ttha at uhura.cc.rochester.edu
Wed Apr 24 10:07:17 EST 1996
In <199604231717.NAA22794 at gort.canisius.edu> leoncem at wehle.canisius.edu ("Michelle L. Leonce") writes:
>Could someone direct me to a resource to answer this question: what is
>the body trying to accomplish by causing fever as part of the immune
>response? Is it in any way linked to inflammation as there is often a
>raise in temperature at the site of infection too, such as a cut on the
>finger? Thanks for any help at all.
This sounds suspiciously like a test question. :) However, very briefly:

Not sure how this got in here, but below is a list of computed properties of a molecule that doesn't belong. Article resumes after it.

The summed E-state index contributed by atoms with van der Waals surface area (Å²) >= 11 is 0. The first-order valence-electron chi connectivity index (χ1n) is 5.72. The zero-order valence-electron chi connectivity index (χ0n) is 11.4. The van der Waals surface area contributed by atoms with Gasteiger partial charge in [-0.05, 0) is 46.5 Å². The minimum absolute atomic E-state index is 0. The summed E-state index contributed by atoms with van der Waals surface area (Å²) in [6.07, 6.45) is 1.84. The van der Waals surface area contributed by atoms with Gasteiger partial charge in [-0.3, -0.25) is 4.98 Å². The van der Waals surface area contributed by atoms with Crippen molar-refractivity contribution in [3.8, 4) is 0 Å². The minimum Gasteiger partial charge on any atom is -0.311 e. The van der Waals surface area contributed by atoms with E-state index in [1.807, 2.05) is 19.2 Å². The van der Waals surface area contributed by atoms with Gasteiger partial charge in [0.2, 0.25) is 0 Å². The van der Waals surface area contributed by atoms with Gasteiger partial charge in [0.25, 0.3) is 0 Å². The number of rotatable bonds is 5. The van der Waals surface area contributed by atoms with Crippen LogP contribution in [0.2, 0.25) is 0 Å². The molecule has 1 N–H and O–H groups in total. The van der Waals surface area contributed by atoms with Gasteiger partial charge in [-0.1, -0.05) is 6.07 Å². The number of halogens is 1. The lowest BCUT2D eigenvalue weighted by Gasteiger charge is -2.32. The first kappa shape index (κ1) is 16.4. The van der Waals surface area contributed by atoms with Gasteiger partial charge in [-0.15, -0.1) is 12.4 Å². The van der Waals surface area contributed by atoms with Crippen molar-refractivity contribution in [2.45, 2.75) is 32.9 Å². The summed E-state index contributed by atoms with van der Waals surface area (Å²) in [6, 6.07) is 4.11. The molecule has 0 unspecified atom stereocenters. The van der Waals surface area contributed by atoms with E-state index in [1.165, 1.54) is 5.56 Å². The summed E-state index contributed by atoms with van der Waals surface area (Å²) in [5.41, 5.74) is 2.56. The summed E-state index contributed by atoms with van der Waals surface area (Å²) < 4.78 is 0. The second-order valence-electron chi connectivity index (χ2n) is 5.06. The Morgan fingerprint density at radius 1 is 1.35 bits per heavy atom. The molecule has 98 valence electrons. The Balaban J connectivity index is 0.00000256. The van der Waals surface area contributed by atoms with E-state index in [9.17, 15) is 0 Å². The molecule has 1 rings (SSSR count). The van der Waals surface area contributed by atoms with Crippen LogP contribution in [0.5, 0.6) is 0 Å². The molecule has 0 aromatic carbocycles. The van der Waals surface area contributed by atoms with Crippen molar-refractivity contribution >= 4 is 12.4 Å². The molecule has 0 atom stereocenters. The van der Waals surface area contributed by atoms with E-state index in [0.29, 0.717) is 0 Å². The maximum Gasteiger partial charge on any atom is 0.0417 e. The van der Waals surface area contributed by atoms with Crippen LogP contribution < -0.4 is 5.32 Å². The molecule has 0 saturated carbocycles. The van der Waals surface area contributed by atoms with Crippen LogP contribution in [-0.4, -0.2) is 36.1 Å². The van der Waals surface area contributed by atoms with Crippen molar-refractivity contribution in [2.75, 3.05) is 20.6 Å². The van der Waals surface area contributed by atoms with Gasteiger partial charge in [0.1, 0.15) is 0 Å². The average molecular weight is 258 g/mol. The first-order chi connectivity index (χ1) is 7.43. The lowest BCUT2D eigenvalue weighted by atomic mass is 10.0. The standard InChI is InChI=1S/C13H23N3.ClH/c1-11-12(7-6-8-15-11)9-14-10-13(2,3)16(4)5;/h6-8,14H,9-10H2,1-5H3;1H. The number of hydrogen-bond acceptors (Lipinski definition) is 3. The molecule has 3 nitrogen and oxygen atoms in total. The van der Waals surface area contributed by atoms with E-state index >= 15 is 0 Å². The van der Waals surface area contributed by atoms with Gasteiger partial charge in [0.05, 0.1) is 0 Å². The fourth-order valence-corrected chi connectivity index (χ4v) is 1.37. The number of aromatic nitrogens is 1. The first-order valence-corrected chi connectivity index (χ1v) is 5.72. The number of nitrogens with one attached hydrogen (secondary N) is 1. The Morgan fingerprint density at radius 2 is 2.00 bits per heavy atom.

LPS induces both inflammation and fever. IL-1 and TNF-alpha
(proinflammatory cytokines) also induce fever. The fact that there has
been a release of IL-1 and TNF-alpha at a peripheral site gets
communicated to the brain, either directly via the bloodstream or
indirectly via the parasympathetic nervous system, and raises the set point
in the thermoregulatory region of the hypothalamus.
Why does this happen? Since it evolved this way it must be important,
but there is no way to be 100% sure. Some explanations are; interfere
with viral replication, interfere with bacterial growth by affecting
availability of temperature-sensitive nutrients, enhance antigen presenting
function of macrophages, and more.
Tom Thatcher | You can give a PC to a Homo habilis,
University of Rochester Cancer Center | and he'll use it, but he'll use it
ttha at uhura.cc.rochester.edu | to crack nuts.
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